11.25.20 – NSBA
Recently, Treasury and the IRS released short-sighted guidance clarifying that forgivable PPP loan funds are not deductible, contrary to Congressional intent.
Earlier this year, the Internal Revenue Service (IRS) ruled that otherwise-tax-deductible expenses that are paid with a forgiven Paycheck Protection Program (PPP) loan will not be deductible. This ruling is in direct conflict with the statute, which clearly said PPP loans would not be taxable.
NSBA and our trade association colleagues have been working with allies in the House and Senate to pass legislation that would reaffirm statutory intent and reverse the IRS ruling, as well as having communicated with the U.S. Small Business Administration (SBA) and the Department of Treasury urging that the IRS ruling be rescinded.
It appears highly unlikely that Treasury Secretary Steve Mnuchin will change his positioning, so NSBA is focusing its efforts on Congress where Sen. John Cornyn (R-Texas) has introduced legislation (S. 3612) which would reverse the IRS ruling. The chairmen of the Senate Finance and House Ways and Means committees view this IRS ruling as defying congressional intent, as do many in leadership.
Further underscoring Sec. Mnuchin’s position, on Nov. 19, Treasury and the IRS released guidance clarifying the tax treatment of expenses where a PPP loan has not been forgiven by the end of the year the loan was received. According to the guidance, since businesses are not taxed on the proceeds of a forgiven PPP loan, the expenses are not deductible. IRS believes this results in neither a tax benefit nor tax harm since the taxpayer has not paid anything out of pocket.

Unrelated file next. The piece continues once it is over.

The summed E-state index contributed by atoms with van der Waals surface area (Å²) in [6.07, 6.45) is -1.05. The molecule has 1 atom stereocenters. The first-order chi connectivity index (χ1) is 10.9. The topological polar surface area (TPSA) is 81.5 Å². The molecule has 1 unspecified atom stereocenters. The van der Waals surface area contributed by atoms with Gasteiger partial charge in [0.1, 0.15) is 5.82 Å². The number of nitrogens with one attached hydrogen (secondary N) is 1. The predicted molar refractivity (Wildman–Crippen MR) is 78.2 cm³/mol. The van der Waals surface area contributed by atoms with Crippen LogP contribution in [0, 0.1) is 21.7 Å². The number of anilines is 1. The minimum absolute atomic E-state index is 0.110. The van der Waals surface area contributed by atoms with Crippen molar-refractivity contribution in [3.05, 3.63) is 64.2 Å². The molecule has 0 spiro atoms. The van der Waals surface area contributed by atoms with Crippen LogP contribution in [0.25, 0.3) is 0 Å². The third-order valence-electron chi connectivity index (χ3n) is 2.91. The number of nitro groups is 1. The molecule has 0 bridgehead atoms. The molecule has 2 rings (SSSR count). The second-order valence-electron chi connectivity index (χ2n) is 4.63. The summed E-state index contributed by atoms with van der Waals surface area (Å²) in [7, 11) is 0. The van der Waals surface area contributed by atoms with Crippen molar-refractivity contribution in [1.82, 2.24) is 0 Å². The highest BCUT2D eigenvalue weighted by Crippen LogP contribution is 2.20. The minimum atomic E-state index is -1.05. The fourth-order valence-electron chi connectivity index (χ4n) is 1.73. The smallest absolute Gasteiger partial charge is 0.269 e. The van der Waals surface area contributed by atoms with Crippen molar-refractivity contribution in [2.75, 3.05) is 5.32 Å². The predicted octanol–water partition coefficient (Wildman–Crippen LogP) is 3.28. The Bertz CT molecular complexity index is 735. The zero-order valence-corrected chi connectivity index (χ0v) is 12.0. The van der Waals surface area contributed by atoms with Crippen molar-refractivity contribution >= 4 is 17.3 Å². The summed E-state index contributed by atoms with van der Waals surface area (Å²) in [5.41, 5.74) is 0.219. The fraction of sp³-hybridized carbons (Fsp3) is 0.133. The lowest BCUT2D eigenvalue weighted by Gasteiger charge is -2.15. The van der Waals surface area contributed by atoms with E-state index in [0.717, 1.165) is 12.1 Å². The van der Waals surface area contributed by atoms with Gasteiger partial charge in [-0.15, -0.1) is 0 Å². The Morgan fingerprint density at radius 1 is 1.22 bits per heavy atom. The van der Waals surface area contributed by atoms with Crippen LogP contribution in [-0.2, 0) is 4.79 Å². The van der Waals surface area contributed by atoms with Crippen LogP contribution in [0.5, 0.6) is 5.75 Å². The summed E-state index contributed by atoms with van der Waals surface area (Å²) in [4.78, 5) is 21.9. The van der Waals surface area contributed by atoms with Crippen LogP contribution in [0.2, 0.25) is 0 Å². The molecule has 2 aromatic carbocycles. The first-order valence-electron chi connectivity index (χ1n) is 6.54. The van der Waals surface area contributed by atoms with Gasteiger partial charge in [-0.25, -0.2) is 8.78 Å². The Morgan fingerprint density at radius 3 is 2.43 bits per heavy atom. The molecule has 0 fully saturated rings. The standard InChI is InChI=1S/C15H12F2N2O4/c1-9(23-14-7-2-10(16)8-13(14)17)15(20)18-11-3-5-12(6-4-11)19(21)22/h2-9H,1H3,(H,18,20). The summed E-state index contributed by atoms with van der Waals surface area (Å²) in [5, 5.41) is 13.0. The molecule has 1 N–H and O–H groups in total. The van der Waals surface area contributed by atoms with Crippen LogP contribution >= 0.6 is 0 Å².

The guidance states that if a business reasonably believes that a PPP loan will be forgiven in the future, expenses related to the loan are not deductible, whether the business has filed for forgiveness or not. In the case where a PPP loan was expected to be forgiven, and it is not, businesses will be able to deduct those expenses.
According to Sec. Mnuchin, the guidance is intended to provide taxpayers with greater clarity and flexibility while ensuring that all small businesses receiving PPP loans are treated fairly.
Please contact your lawmakers TODAY and express your concerns that by disallowing normal business deductions, the IRS is, in effect, taxing forgiven PPP dollars and underhandedly reducing the actual amount of aid extended to small businesses.